Post-Stroke Motor Recovery and Neuroplasticity

Post-Stroke Motor Recovery and Neuroplasticity

Stroke is one of the most common diagnoses encountered in rehabilitation. A common deficit experienced by individuals with stroke is hemiparesis and a large amount of time in therapy is spent on motor rehabilitation.1,2

Therapy-Induced Neuroplasticity

In the mid-1990s, Nudo and colleagues3 clearly showed that motor rehabilitation was critical for facilitating improvements in motor control after stroke and that this improvement was associated with therapy-induced neuroplasticity in the motor system.

The remaining questions are – what the motor rehabilitation should look like, how much should be provided, when it should be provided, and what the schedule should be. Although limited research has looked into these questions, some studies have shed light on a flurry of intervention development and when therapy should be provided.

Most research suggests motor rehabilitation should begin early, but no intervention approach stands out clearly above the others. What is clear, instead, is that motor rehabilitation needs to conform to basic principles for facilitating neuroplasticity that have been discovered based on basic animal research. Principles of neuroplasticity include: use it or lose it, repetition, practice early, practice skilled tasks, and attend to the practice.4

Use It or Lose It

After stroke, individuals tend to rely on their nonparetic limb, excluding the paretic limb. When the paretic limb is not used, its neural representation shrinks and its ultimate recovery is delayed.3,5 If the paretic limb is used at least some of the time, it appears that the reduction in recovery is not experienced.6 Therefore, all individuals with stroke should be encouraged to use their paretic limb, if possible.


Promoting neuroplasticity and improving motor function takes repetitive practice. Practice that provides too few repetitions fails to promote neuroplasticity and reduces long-term motor gains.7,8 Because current therapy is limited in the amount of time that can be spent with a client and only on motor rehabilitation, therapists should develop strategies to assist clients with practice on their own.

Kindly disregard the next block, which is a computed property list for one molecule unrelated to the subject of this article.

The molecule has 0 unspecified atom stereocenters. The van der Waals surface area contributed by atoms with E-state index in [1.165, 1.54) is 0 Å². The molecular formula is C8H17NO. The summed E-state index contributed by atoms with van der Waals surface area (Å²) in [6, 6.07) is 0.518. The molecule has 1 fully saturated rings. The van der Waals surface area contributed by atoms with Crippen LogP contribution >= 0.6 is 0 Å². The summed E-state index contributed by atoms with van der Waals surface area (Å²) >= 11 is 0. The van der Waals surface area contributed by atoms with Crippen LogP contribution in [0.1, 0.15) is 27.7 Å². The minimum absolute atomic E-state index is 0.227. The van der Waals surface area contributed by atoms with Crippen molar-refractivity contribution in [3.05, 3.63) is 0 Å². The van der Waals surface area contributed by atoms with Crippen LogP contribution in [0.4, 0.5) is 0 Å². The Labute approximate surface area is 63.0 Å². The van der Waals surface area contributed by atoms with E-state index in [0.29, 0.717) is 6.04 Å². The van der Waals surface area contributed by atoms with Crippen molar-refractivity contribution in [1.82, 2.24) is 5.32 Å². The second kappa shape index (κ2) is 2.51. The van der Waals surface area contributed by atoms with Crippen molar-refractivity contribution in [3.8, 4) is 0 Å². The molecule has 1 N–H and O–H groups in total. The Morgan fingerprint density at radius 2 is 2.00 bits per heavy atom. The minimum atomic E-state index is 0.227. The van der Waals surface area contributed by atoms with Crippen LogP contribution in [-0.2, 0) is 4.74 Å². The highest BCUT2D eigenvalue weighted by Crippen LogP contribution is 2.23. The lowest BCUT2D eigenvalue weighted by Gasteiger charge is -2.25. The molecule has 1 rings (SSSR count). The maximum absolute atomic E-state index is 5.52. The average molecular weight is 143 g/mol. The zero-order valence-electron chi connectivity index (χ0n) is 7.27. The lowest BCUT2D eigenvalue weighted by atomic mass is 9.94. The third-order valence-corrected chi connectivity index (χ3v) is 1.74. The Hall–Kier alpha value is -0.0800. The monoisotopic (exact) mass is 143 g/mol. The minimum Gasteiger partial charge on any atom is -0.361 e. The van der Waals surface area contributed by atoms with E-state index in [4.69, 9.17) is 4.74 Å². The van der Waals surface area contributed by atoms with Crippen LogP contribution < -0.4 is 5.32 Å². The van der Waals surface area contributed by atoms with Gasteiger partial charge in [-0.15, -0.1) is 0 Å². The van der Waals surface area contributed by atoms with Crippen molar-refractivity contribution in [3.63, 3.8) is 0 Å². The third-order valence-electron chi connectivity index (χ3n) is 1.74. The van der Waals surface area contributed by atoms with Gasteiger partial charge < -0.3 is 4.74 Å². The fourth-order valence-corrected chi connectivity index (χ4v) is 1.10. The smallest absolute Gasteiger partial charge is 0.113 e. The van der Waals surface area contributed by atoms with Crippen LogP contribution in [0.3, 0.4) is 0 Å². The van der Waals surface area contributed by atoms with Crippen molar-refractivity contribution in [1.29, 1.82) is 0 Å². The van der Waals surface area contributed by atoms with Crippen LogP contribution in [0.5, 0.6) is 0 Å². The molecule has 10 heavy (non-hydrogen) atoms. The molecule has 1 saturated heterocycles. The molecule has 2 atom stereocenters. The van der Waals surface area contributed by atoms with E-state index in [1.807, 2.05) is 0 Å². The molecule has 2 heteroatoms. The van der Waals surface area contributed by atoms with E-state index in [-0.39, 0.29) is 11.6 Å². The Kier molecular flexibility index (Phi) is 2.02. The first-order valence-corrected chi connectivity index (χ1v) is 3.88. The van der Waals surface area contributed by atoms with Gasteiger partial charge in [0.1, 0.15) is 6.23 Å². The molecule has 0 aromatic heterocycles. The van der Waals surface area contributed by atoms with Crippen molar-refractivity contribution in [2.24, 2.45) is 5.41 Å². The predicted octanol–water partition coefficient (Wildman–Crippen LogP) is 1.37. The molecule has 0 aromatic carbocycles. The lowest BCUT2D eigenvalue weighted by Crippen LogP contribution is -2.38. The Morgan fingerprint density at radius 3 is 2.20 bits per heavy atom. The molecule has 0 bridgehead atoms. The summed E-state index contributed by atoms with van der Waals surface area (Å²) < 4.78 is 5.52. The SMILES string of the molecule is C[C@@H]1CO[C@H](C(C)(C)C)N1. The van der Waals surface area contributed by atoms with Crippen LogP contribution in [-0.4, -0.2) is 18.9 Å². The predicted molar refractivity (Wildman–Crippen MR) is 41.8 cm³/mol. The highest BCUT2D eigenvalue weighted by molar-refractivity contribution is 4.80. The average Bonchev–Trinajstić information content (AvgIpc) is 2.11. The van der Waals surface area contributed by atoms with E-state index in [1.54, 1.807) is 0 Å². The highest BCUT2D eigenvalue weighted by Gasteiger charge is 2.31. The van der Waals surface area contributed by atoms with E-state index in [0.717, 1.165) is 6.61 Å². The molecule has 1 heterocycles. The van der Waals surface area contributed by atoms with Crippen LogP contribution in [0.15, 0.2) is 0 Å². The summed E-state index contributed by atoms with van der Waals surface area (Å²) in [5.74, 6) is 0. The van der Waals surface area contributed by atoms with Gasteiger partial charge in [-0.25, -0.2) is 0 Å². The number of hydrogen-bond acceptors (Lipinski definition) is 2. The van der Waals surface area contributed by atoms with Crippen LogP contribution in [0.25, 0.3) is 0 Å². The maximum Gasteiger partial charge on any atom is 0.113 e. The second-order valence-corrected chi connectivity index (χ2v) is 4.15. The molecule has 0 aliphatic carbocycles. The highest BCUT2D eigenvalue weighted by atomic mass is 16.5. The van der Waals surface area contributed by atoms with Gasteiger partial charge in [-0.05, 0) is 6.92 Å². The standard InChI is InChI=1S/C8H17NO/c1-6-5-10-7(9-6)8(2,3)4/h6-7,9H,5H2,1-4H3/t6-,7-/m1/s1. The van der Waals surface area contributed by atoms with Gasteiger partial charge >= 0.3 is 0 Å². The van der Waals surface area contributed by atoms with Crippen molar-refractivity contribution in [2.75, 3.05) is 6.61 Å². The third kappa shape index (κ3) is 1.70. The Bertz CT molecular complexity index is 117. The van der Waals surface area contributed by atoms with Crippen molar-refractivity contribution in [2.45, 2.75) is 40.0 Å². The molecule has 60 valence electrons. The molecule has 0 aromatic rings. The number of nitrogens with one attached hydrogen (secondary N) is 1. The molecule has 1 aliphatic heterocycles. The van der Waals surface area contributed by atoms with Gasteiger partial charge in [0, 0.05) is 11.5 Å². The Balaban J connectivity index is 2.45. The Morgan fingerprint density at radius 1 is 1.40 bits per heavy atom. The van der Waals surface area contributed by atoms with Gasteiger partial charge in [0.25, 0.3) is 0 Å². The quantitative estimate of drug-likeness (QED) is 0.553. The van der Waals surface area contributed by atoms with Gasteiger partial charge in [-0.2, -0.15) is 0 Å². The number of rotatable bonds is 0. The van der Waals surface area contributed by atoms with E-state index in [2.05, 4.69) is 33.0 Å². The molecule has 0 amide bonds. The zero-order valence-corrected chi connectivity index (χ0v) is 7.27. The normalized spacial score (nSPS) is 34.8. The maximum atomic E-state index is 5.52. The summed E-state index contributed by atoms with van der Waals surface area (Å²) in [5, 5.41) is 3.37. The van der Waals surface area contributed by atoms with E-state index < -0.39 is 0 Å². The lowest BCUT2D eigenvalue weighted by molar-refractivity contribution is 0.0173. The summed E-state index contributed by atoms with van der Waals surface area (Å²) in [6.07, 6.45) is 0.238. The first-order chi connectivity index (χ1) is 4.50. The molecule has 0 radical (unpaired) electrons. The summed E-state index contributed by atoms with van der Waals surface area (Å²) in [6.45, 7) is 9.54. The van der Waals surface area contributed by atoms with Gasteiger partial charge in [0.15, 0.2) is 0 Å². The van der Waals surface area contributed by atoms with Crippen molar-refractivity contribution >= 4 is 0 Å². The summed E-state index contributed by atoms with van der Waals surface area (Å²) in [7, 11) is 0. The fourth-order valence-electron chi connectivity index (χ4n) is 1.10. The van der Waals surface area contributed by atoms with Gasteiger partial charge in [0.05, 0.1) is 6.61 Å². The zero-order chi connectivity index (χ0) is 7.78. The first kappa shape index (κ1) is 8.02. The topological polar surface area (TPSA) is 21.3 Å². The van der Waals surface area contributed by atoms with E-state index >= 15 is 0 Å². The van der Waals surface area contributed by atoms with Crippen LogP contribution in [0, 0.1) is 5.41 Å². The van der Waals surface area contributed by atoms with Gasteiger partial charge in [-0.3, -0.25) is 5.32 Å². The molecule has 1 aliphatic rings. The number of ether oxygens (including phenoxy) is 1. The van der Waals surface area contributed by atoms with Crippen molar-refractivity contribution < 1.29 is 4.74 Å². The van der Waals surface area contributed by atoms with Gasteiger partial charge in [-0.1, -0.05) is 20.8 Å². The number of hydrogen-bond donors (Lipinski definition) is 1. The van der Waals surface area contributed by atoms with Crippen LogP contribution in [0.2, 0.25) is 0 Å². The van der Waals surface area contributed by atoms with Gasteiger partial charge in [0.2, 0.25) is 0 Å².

Practice Early

The largest gains in motor recovery are experienced when motor rehabilitation begins early after stroke.9Thus, as early as possible, individuals with stroke should engage in motor rehabilitation. However, it is not clear how early the therapist should introduce intensive motor practice. Some studies have found increases in lesion size and reduced motor recovery with intense repetitive practice compared to more moderate practice in early rehabilitation.10, 11

Practice Skilled Tasks

Motor practice should consist of skilled task practice that is challenging. Practicing simple movements – that are already easily accomplished – does not facilitate neuroplasticity.8

Attend to the Practice

Lastly, individuals with stroke need to pay attention to what they are practicing, at least early in the training, as distraction results in less neuroplasticity.12 Therapists should reduce conversation with the individual during practice and remove distractions from the therapy environment.

Thus, as current evidence cannot definitively establish the best interventions for promoting neuroplasticity and motor recovery, therapists should choose an approach consistent with the principles of neuroplasticity: the early use of the paretic limb, a lot of repetitive practice (although perhaps more moderate amounts of repetition very early), practice of skilled tasks, and minimal distractions during practice.

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  7. Luke L., Allred R, Jones T. Unilateral ischemic sensorimotor cortical damage induces contralesional synaptogenesis and enhances skilled reaching with the ipsilateral forelimb in adult male rats. Synapse 2004;54: 187-99
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